Last-minute Brexit deal extends free flow of personal data to UK with 6 months
31/12/2020

On 24 December 2020, the EU and the UK reached an agreement over some essential Brexit modalities, including the exchange of personal data between the EU and the UK.

As of 1 January 2021, the UK qualifies as a ‘third country’ pursuant to the EU General Data Protection Regulation 2016/679 (GDPR). From a data protection perspective, this means, in principle, that additional measures must be implemented to secure any transfer of personal data to recipients in the UK, as the UK will no longer benefit from the high level of protection of personal data ensured by the GDPR. Also, the Schrems II ruling of the EU Court of Justice (more information here), and the requirement to perform a data transfer risk assessment (including an assessment of the adequacy of the use of EU standard contractual clauses for international data transfers), will in principle fully apply to the UK after Brexit.

The trade deal addresses this point by providing that the EU and the UK envisage to have the UK maintain an adequate level of data protection post-Brexit, which would allow for a continued free flow of personal data.

The deal includes several obligations and restrictions (e.g. Part 2, Heading 1, Title III, Chapter 2) to ensure the (continued) equivalent protection and free flow of personal data between the EU and the UK. More specifically, the deal includes an interim provision for the transfer of personal data to the UK, confirming that data transfers to the UK shall not be qualified as transfers to a ‘third country’ during a transitional period that shall end after four months (as of 1 January 2021), which period shall be extended by two further months unless the UK or the EU objects thereto. The transitional period can also expire earlier, if an official adequacy decision for the UK is adopted by the European Commission. Although it remains to be seen whether an adequacy decision shall be adopted within the transitional period of (maximum) 6 months, such period is a welcome interim solution as it allows companies to continue mapping their data flows, conducting their risk assessment, and preparing for the implementation of additional requirements should the need arise.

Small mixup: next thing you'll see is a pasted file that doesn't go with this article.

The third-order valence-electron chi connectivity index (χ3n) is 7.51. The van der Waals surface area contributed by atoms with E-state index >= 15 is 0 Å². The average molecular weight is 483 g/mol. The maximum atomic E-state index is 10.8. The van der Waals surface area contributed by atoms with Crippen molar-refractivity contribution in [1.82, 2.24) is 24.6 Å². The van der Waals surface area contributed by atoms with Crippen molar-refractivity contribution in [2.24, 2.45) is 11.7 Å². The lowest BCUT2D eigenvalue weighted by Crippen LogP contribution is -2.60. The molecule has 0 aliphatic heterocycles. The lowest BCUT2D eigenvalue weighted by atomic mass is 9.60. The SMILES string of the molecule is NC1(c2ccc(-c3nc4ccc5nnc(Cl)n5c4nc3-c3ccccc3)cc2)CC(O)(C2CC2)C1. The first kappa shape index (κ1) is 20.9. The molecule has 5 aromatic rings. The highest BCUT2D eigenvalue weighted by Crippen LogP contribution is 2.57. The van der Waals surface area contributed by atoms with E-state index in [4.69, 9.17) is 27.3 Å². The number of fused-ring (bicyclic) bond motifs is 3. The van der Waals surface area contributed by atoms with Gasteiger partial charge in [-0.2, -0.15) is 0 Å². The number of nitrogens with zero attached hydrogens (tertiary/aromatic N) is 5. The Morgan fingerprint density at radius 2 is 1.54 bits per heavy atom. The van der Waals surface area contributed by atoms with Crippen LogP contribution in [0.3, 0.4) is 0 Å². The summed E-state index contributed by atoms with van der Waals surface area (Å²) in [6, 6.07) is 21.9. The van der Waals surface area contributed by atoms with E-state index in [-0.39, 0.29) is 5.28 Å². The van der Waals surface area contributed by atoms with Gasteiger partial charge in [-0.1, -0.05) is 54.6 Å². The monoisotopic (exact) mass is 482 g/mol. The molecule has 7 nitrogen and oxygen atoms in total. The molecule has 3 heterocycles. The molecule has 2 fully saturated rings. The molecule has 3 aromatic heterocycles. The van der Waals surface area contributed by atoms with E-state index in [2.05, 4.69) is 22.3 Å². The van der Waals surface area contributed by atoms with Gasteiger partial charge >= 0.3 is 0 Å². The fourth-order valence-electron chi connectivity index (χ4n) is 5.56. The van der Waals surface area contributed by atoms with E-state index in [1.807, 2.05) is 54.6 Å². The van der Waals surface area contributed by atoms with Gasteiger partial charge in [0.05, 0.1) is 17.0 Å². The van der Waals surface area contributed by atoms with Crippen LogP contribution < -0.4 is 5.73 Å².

Voir aussi : Loyens & Loeff CVBA ( Mrs. Stéphanie De Smedt )

[+ http://www.loyensloeff.com]

Mrs. Stéphanie De Smedt Mrs. Stéphanie De Smedt
Senior Associate - Attorney
[email protected]

Click here to see the ad(s)

Derniers articles de Mrs. Stéphanie De Smedt

How will the B2B law affect general terms and conditions?
29/10/2020

With the Law of 4 April 2019 concerning the abuse of economic dependence, unfair clauses and unfair market practices in B2...

Read more

New rules on B2B contracts in Belgium ‚Äď are you ready?
15/10/2020

An Act of 4 April 2019 introduced three new sets of rules governing B2B-relationships: (1) a prohibition of unfair market ...

Read more

Belgian Data Protection Authority scrutinised by Brussels Markets Court
15/05/2020

In February 2020, the Markets Court (a division of Brussels’ Court of Appeal) annulled the decision by which the Bel...

Read more

Belgian Data Protection Authority releases recipe for compliant cookies
21/04/2020

During these corona times, we have noticed a trend whereby many of us have started baking (cookies, cakes, and other delic...

Read more

LexGO Network